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I have a class with a property marked with [XmlText], that accepts multiline input. In my XML file, I've verified that the line endings inside the text content are infact "\r\n", the same as the rest of the file.

The code I'm using to deserialize is:

XmlSerializer configSerializer = new XmlSerializer(typeof(WorldList));
string file = "test.xml";

if (File.Exists(file))
{
    using (TextReader r = new StreamReader(file))
    {
        foo = configSerializer.Deserialize(r);
    }
}

But, inside the setter for the [XmlText] property, value already has "\n" as a line ending. The main reason this is annoying is because "\n" line endings don't display properly in a TextBox... I'm not exactly sure which part is causing the problems, but I thought someone here might be able to shed some light on the situation.

share|improve this question
up vote 9 down vote accepted

I've change the sample code to make it easier to quickly put the code into a C# development environment. I've also deliberately not included using statements- it is only sample code.

For the example we have the follow class we wish to serialize:

   public class DataToSerialize
   {
       public string Name { get; set; }
   }

If we try to serialize and deserialize this in the way you describe the line where "Same" gets printed out will not get executed (I'm assuming the code will run on Windows with Environment.NewLine, replace with "\r\n" if you are not):

    DataToSerialize test = new DataToSerialize();
    test.Name = "TestData" + Environment.NewLine;
    XmlSerializer configSerializer = new XmlSerializer(typeof(DataToSerialize));
    MemoryStream ms = new MemoryStream();
    StreamWriter sw = new StreamWriter(ms);
    configSerializer.Serialize(sw, test);
    ms.Position = 0;
    DataToSerialize deserialized = (DataToSerialize)configSerializer.Deserialize(ms);
    if (deserialized.Name.Equals("TestData" + Environment.NewLine))
    {
        Console.WriteLine("Same");
    }

However this can be fixed, by manually assigning an XmlTextReader to the serializer, with it's Normalization property set to false (the one used by default in the serializer is set to true):

    DataToSerialize test = new DataToSerialize();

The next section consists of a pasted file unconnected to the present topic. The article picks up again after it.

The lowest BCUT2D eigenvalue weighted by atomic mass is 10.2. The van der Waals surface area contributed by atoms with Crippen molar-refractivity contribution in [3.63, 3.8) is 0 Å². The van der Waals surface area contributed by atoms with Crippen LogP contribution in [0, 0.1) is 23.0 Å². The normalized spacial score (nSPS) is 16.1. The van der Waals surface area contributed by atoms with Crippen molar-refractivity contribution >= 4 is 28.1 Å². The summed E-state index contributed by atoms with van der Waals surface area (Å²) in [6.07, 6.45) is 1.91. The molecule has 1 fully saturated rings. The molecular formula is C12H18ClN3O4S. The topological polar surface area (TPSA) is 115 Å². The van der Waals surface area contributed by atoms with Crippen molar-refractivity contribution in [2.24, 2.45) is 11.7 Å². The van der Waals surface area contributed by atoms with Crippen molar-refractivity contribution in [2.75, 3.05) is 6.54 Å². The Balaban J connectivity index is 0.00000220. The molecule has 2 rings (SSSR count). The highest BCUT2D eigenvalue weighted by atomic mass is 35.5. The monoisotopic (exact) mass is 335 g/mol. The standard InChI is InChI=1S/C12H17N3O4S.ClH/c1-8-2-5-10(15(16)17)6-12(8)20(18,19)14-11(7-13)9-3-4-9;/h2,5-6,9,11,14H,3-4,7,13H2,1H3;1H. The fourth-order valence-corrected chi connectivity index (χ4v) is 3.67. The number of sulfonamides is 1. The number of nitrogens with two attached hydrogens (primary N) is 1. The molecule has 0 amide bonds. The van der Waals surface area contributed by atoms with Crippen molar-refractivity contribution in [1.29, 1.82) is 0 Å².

test.Name = "TestData" + Environment.NewLine;
    XmlSerializer configSerializer = new XmlSerializer(typeof(DataToSerialize));
    MemoryStream ms = new MemoryStream();
    StreamWriter sw = new StreamWriter(ms);

    configSerializer.Serialize(sw, test);
    ms.Position = 0;
    XmlTextReader reader = new XmlTextReader(ms);
    reader.Normalization = false;
    DataToSerialize deserialized = (DataToSerialize)configSerializer.Deserialize(reader);
    if (deserialized.Name.Equals("TestData" + Environment.NewLine))
    {
        Console.WriteLine("Same");
    }

Same will now be printing out, which unless I am wrong is the behaviour you require?

share|improve this answer
1  
I like that ;-p – Marc Gravell Jul 12 '09 at 9:43
2  
For the record though, lack of using statements in sample code makes it harder to read in my opinion... nothing wrong with using. – Matthew Scharley Jul 12 '09 at 9:46
    
@Matthew- I guess it is one of those subjective things- to prove one is better than the other you'd really need to perform a controlled experiment. With my answer it is a little odd as the MemoryStream needs to be scoped across both the serialization and the deserialization, which in the real world wouldn't happen. In the case of your question having using statements is useful (in my opinion). When I was writing the code I actually included the using statements, but ripped them out when posting the answer (my brain is wired up to prevent FXCop complaining). – RichardOD Jul 12 '09 at 10:27
    
"my brain is wired up to prevent FXCop complaining" - That can only be a good thing, in my experience. – Matthew Scharley Jul 12 '09 at 10:29

If you were serializing, then XmlWriterSettings.NewLineHandling (Replace) would be worth trying - but this won't help reading. A bit grungy, but perhaps do this directly in the setter:

private string text;
[XmlText]
public string Text {
    get { return text; }
    set 
    {
        Regex r = new Regex("(?<!\r)\n");
        text = r.Replace(value, "\r\n"); 
    }
}
share|improve this answer
    
Yea, I was thinking a regex replace might be the only solution, but I was hoping there was some "better way"[tm] – Matthew Scharley Jul 12 '09 at 7:18
    
There is another way, I wouldn't say it was better- I will post an answer shortly. – RichardOD Jul 12 '09 at 9:22
    
The Regex is a nice example of finding out when only \n is used instead of \r\n. – RichardOD Jul 12 '09 at 13:04

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